Alan Dorsey became dean of the Franklin College of Arts and Sciences on July 1, 2012. As dean, he leads the University of Georgia’s oldest, largest, and most academically diverse college — a college that comprises some 30 academic departments and serves over 15,000 undergraduate and graduate majors. An experienced administrator and researcher, Dorsey previously served as an associate dean and as a department chair at the University of Florida.
A native of Fairfax, Virginia, Dorsey received his bachelor’s degree in engineering physics from Cornell University in 1982 and his doctorate in physics from the University of Illinois at Urbana-Champaign in 1987. While at Illinois, he had the privilege of studying physics with Sir Anthony Leggett, an eminent theoretician who would later receive the 2003 Nobel Prize in physics. After receiving his doctorate, Dorsey returned to Cornell as the IBM Postdoctoral Fellow from 1987-1989. In 1989 he joined the faculty of the University of Virginia as an assistant professor in the physics department, where he earned tenure in 1995. At UVA Dorsey began his career-long commitment to the threefold mission of a research university: teaching, research, and service. He was named an Alfred P. Sloan Research Fellow; he received the department’s Outstanding Teaching Award; and he assisted with a significant revision of the department’s undergraduate degree programs. In 1997 he moved to the University of Florida as a tenured Associate Professor of Physics, and was promoted to Professor in 1998. At UF he worked with his colleagues to strengthen the department’s graduate programs, and he co-founded the NSF-funded Research Experiences for Undergraduates program. From 2002-2009 he served as the chair of the department of physics, one of UF’s largest and most research-intensive academic departments. In 2009 he was appointed associate dean for natural sciences and mathematics at UF’s College of Liberal Arts and Sciences. In this role, he was the primary point of contact between the dean’s office and the departments within the College’s Natural Sciences and Mathematics Division. He also served as the College’s representative for research matters and provided general oversight for faculty startup funds and proposal support. . In addition to his academic research, Dr. Dorsey has a long-standing interest in science and mathematics education. At UF he and Dr. Thomas Dana co-founded UFTeach, a program to inspire and train the next generation of middle and high school math and science teachers.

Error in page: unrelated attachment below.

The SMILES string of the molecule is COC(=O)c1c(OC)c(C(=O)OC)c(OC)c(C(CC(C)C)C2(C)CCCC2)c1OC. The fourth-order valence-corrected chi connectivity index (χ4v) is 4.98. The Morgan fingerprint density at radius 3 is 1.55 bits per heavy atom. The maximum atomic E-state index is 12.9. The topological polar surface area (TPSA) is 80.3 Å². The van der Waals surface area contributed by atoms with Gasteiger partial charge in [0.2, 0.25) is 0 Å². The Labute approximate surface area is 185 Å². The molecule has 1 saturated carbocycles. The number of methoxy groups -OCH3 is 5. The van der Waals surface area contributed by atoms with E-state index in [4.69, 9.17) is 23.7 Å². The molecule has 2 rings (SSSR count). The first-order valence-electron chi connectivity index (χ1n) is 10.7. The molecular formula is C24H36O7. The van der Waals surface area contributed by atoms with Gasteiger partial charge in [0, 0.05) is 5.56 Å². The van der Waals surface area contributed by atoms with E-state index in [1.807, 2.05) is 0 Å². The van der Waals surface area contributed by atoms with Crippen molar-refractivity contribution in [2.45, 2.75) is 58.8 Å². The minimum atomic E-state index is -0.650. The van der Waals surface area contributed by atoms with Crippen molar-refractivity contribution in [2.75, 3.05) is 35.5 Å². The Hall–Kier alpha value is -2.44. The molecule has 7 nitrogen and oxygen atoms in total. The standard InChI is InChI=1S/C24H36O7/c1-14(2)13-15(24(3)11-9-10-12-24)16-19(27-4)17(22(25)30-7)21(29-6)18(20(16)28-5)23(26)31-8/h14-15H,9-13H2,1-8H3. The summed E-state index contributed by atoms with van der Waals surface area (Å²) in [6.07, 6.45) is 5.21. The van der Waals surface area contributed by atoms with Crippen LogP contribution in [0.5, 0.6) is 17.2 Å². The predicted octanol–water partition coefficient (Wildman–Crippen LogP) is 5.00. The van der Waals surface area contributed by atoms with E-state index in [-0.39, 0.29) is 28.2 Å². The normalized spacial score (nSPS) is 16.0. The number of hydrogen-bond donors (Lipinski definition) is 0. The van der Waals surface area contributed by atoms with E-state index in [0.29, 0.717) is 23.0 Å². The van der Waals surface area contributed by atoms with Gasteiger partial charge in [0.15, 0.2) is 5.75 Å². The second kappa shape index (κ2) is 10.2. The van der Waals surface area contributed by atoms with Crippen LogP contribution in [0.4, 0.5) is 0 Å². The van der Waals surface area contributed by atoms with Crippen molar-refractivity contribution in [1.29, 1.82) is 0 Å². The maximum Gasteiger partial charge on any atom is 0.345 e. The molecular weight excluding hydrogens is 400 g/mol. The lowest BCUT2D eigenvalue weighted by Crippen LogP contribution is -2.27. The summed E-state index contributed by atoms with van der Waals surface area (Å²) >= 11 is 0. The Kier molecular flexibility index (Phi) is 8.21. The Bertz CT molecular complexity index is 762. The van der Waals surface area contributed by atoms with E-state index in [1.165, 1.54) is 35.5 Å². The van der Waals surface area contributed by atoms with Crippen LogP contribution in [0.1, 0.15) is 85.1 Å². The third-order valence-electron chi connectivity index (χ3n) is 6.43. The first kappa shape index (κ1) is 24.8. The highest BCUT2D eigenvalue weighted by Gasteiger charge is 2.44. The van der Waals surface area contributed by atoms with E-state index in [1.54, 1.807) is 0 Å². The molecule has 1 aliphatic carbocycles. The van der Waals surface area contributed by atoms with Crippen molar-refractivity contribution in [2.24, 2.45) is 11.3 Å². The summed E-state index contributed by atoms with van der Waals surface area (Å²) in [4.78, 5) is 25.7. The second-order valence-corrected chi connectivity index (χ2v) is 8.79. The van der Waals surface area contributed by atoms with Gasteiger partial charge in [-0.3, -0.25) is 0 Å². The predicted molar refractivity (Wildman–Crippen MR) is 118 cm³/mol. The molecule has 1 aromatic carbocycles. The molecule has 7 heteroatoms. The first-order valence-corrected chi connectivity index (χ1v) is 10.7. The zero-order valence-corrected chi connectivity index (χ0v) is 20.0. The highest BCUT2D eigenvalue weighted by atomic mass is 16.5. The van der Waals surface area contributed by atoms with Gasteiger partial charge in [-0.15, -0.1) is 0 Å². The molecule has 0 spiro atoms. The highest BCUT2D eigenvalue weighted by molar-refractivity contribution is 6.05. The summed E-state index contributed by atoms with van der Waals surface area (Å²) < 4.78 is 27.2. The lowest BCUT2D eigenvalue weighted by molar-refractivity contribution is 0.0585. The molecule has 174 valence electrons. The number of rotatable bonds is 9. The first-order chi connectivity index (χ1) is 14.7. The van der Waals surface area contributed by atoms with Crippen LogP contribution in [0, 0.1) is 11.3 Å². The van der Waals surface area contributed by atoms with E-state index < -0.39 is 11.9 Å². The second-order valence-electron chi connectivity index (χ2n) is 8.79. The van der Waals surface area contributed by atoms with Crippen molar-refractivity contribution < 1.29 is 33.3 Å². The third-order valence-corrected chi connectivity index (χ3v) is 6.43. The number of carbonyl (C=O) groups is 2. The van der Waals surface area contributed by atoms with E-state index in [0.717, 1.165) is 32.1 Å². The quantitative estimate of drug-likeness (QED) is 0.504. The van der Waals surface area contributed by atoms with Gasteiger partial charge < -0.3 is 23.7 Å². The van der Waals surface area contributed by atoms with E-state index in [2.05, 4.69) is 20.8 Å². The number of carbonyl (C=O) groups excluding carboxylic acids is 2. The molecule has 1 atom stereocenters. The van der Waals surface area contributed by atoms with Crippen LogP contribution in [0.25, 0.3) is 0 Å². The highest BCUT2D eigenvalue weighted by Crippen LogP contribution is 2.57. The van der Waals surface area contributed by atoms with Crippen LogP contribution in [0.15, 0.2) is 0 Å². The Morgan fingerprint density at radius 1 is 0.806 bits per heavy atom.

Dr. Dorsey’s research in theoretical condensed matter physics seeks an understanding of the peculiar properties of matter subjected to extreme conditions, such as low temperatures and high magnetic fields. Such conditions reveal fundamental quantum-mechanical phenomena that lead to wholly new phases of matter, such as superconductors, superfluids, and supersolids. His published works are well-cited, and the National Science Foundation has regularly funded his research. In 2002 he was elected a Fellow of the American Physical Society, an organization to which he has contributed considerable service — as chair of major APS prize committees and as the Secretary-Treasurer of the APS Division of Condensed Matter Physics. In 2014 Dorsey was elected a Fellow of the American Association for the Advancement of Science.
Dr. Dorsey and his wife, Jacqueline (Johnson) Dorsey, have two sons. Jackie holds a doctorate from the University of Illinois at Urbana-Champaign in psychology, where she conducted research in second language acquisition and cognitive development. She served on the faculty of the Department of Psychology at the University of Virginia, and taught for twelve years as a pre-K and kindergarten Montessori teacher in Gainesville, Florida. She is currently an award-winning artist, specializing in watercolor portraits.